Homelessness is an emergency in Seattle, despite heavy funding to address it. The roots aren’t all economic, yet changes in the economy are a fundamental cause of people lacking shelter.

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One curious aspect of the “state of emergency” over homelessness declared last week by Seattle Mayor Ed Murray and King County Executive Dow Constantine is that the problem has been declining nationally.

The issue is emotional and the data contentious. However, the most recent Homeless Assessment Report to Congress by the U.S. Department of Housing and Urban Development showed that chronic homelessness among individuals fell 30 percent nationally from 2007 to 2014. The number of homeless veterans dropped 33 percent between 2009 and last year.

This is not to declare victory thanks to federal efforts under both President George W. Bush and President Obama, merely to provide some context. And this national progress could be lost if Congress fails to fund the programs that have helped reduce these numbers.

Here, a count last winter found 3,772 people without shelter in King County, including more than 2,800 in Seattle. That marked a 21 percent increase over the previous year.

“Homeless” is also a murky term. It encompasses a spectrum from hard-core street people to working individuals and families that lost their homes because of a financial stumble. The mentally ill and substance abusers can be homeless. So are low-wage workers living out of their cars. Some are briefly without shelter, others chronically so. Each circumstance requires different responses.

It would also be easier if homelessness were an economic morality play, especially in Seattle. The problem is increasing here at the same time a historic boom is making the city less affordable.

Understanding the economic roots of the problem is important.

Hobos famously rode the rails in the first decades of the 20th century, especially in the Great Depression. Any city of size had its skid row, where vagrancy laws consigned men down on their luck. Most lived in single-room occupancy (SRO) hotels, usually seedy but affordable.

Things changed in the 1980s. The population seemed to increase, becoming much more visible and included more women and children. The homeless slept in parks and downtown doorways, camped out in libraries and other public spaces.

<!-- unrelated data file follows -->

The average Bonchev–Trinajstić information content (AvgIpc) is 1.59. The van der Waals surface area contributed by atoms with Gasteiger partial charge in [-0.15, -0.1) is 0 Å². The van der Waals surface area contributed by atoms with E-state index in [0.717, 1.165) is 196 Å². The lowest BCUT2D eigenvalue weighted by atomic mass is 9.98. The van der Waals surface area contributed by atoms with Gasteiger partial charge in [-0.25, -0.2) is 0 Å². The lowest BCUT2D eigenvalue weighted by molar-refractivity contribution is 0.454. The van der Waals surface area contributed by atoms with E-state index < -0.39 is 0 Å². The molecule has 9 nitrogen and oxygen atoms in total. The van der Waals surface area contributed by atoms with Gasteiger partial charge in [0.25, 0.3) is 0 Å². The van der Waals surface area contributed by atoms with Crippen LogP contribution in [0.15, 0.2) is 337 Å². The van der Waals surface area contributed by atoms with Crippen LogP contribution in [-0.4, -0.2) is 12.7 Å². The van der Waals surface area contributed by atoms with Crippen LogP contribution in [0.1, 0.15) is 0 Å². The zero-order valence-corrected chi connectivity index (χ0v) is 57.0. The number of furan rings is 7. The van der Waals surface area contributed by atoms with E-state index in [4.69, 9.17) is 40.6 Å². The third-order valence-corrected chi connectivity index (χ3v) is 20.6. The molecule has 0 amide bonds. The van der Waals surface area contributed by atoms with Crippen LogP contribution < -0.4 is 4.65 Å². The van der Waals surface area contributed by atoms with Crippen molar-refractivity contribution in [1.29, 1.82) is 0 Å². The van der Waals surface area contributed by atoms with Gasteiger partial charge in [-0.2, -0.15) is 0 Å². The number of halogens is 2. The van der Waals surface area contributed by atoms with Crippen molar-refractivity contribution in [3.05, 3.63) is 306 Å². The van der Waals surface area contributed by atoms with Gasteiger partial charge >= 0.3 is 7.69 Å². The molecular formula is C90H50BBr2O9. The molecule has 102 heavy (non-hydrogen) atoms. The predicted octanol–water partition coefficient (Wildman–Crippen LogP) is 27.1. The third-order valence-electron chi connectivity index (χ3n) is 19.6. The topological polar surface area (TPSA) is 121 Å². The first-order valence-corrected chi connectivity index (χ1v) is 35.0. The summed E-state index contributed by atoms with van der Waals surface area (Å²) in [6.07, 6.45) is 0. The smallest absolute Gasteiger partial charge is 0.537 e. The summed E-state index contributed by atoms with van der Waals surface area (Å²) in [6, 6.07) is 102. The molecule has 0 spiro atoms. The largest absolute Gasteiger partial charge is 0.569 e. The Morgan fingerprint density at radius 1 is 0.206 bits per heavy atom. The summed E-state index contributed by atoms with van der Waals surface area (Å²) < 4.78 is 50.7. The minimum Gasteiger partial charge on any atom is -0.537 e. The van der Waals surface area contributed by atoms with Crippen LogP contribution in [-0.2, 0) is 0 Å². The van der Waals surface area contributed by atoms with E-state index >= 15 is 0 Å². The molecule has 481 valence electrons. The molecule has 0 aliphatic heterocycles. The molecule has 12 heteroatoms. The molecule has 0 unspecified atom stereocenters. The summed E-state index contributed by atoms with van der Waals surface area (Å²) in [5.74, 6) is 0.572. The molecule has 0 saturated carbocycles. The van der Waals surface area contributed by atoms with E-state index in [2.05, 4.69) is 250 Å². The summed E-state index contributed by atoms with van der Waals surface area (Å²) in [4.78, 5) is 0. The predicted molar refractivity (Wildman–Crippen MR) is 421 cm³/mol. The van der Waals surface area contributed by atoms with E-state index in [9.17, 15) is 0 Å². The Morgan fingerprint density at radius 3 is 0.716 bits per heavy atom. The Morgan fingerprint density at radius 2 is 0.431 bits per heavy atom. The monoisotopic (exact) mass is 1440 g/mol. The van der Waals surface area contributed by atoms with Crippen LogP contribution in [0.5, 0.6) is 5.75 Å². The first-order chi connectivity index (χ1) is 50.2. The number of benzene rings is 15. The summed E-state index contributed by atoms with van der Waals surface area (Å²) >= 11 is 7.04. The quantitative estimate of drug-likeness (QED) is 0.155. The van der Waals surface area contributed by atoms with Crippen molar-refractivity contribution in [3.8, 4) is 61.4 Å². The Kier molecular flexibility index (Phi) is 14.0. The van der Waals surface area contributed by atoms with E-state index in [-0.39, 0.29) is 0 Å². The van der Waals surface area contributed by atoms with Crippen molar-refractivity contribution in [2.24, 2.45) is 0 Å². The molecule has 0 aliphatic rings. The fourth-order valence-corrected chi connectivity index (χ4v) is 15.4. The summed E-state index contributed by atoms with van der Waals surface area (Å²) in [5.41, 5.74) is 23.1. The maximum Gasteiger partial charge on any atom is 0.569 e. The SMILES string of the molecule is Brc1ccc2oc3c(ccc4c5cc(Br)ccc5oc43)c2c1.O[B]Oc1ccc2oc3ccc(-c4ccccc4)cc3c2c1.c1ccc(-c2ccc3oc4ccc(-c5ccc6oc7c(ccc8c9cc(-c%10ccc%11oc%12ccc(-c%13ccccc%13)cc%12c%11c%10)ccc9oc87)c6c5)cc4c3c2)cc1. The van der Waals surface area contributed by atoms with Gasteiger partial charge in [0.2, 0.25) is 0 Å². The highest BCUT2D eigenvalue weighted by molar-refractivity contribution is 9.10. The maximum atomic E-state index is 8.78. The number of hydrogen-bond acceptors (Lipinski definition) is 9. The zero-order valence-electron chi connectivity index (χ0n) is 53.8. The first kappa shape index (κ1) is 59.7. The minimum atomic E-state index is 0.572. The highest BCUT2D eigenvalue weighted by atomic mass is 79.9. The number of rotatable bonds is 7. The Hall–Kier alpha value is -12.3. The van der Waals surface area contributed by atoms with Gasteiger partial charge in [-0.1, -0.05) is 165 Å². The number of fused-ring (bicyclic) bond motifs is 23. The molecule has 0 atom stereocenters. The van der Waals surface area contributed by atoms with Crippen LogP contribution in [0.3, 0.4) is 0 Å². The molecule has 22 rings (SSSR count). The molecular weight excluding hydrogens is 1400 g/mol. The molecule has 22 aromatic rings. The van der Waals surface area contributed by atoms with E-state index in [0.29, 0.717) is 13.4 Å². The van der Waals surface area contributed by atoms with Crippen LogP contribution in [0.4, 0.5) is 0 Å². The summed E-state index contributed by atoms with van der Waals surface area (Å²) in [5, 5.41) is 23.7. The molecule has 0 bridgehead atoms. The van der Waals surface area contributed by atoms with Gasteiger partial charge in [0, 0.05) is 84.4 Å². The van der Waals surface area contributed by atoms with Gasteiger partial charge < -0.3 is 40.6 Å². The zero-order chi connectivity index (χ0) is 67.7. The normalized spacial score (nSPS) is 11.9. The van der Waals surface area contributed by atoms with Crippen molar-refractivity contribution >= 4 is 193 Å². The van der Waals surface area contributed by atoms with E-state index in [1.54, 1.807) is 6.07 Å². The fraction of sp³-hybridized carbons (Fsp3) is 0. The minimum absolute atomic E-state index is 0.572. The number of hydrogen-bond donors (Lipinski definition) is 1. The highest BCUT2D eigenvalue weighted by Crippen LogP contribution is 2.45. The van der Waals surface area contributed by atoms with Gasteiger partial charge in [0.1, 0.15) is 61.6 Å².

Theories for the “new homelessness” were not lacking. Critics of President Reagan saw the problem as emblematic of cruel social and economic policies.

Conservatives blamed government for undermining the work ethic and the loss of common standards of behavior, as well as deinstitutionalization of the mentally ill and courts striking down vagrancy laws. Some also noted the destruction of nuclear families and small communities that once provided aid to individuals at risk of ending up on the streets.

Meanwhile, most suburbs used a combination of zoning and such soft coercion as free rides to the central city to concentrate the unsheltered population there. These center cities provided services where the suburbs deliberately did not. They also had public spaces where everyone could congregate.

One economic cause seemed clear: SRO lodgings lost as a result of urban renewal, and the shuttering of hotels that failed to meet more stringent municipal codes. Among the spurs was the 1970 Ozark Hotel fire in Seattle that killed 20 people.

Many economists argued that those at the bottom of society were priced out of even the least expensive housing, “choosing” homelessness so they could afford other items.

In 1996, Brendan O’Flaherty wrote the influential book, “Making Room.” Examining six cities in North America and Europe, his was the most exhaustive economic examination yet of the roots of homelessness.

Of particular note to Seattle’s situation, O’Flaherty blamed income inequality for the most severe rise in homelessness in individual cities.

Specifically, he wrote, “In cities where poor people get most of their housing from richer people, a smaller middle class means a smaller supply of housing for the poor, and this in turn makes bad housing expensive so that fewer poor people buy into it.”

In other words, demand drives up the cost for even dilapidated housing, pricing out those with the least means.

Seattle now spends more than $40 million, and King County an additional $36 million, on addressing homelessness. It is a generous city, “Free-attle.” Although homeless-advocacy groups bridle at the term, I have heard it used by homeless people many times here.

The uncomfortable, indeed combustible, question is whether Seattle is attracting more people through its heavy funding. Groups that would deny it have an interest in maintaining their grants and funding streams. This is not to proclaim bad faith but merely to note the dynamics that drive all institutions.

And even if it is true, driving out the homeless doesn’t solve the real problem. And it would be morally reprehensible to compassionate Seattleites.

An interesting experiment in Utah gave people houses first rather than trying to treat underlying causes such as substance abuse or mental illness. It is working so far and is less expensive.

To be sure, Utah is unique in the social cohesion and commitment of the Church of Jesus Christ of Latter-day Saints, as well as the Salt Lake region having an excellent transit system.

I don’t have the answers, and economics doesn’t provide the magic key. It won’t, for example, address the aggressive and violent vagrants that roam downtown.

“Solving” homelessness may be impossible. But intelligent responses are possible. We need to try something different, and money is only part of it.